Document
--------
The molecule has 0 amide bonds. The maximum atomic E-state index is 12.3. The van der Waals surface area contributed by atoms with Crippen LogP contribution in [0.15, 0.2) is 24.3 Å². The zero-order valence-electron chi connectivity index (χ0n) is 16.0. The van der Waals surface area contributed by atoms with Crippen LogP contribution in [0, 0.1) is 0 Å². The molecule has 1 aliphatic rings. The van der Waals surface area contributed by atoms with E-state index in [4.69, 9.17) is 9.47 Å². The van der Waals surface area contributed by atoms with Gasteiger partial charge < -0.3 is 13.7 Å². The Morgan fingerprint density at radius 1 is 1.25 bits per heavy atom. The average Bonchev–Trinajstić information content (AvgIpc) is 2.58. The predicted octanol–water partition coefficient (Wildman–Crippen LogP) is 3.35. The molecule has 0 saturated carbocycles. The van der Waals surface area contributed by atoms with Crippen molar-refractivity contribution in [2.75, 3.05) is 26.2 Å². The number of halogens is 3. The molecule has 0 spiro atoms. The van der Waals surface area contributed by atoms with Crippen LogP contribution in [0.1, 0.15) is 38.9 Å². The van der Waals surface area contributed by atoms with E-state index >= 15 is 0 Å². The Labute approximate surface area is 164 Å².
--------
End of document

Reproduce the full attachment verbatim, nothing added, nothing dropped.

The molecule has 0 amide bonds. The maximum atomic E-state index is 12.3. The van der Waals surface area contributed by atoms with Crippen LogP contribution in [0.15, 0.2) is 24.3 Å². The zero-order valence-electron chi connectivity index (χ0n) is 16.0. The van der Waals surface area contributed by atoms with Crippen LogP contribution in [0, 0.1) is 0 Å². The molecule has 1 aliphatic rings. The van der Waals surface area contributed by atoms with E-state index in [4.69, 9.17) is 9.47 Å². The van der Waals surface area contributed by atoms with Gasteiger partial charge < -0.3 is 13.7 Å². The Morgan fingerprint density at radius 1 is 1.25 bits per heavy atom. The average Bonchev–Trinajstić information content (AvgIpc) is 2.58. The predicted octanol–water partition coefficient (Wildman–Crippen LogP) is 3.35. The molecule has 0 saturated carbocycles. The van der Waals surface area contributed by atoms with Crippen molar-refractivity contribution in [2.75, 3.05) is 26.2 Å². The number of halogens is 3. The molecule has 0 spiro atoms. The van der Waals surface area contributed by atoms with Crippen LogP contribution in [0.1, 0.15) is 38.9 Å². The van der Waals surface area contributed by atoms with E-state index >= 15 is 0 Å². The Labute approximate surface area is 164 Å².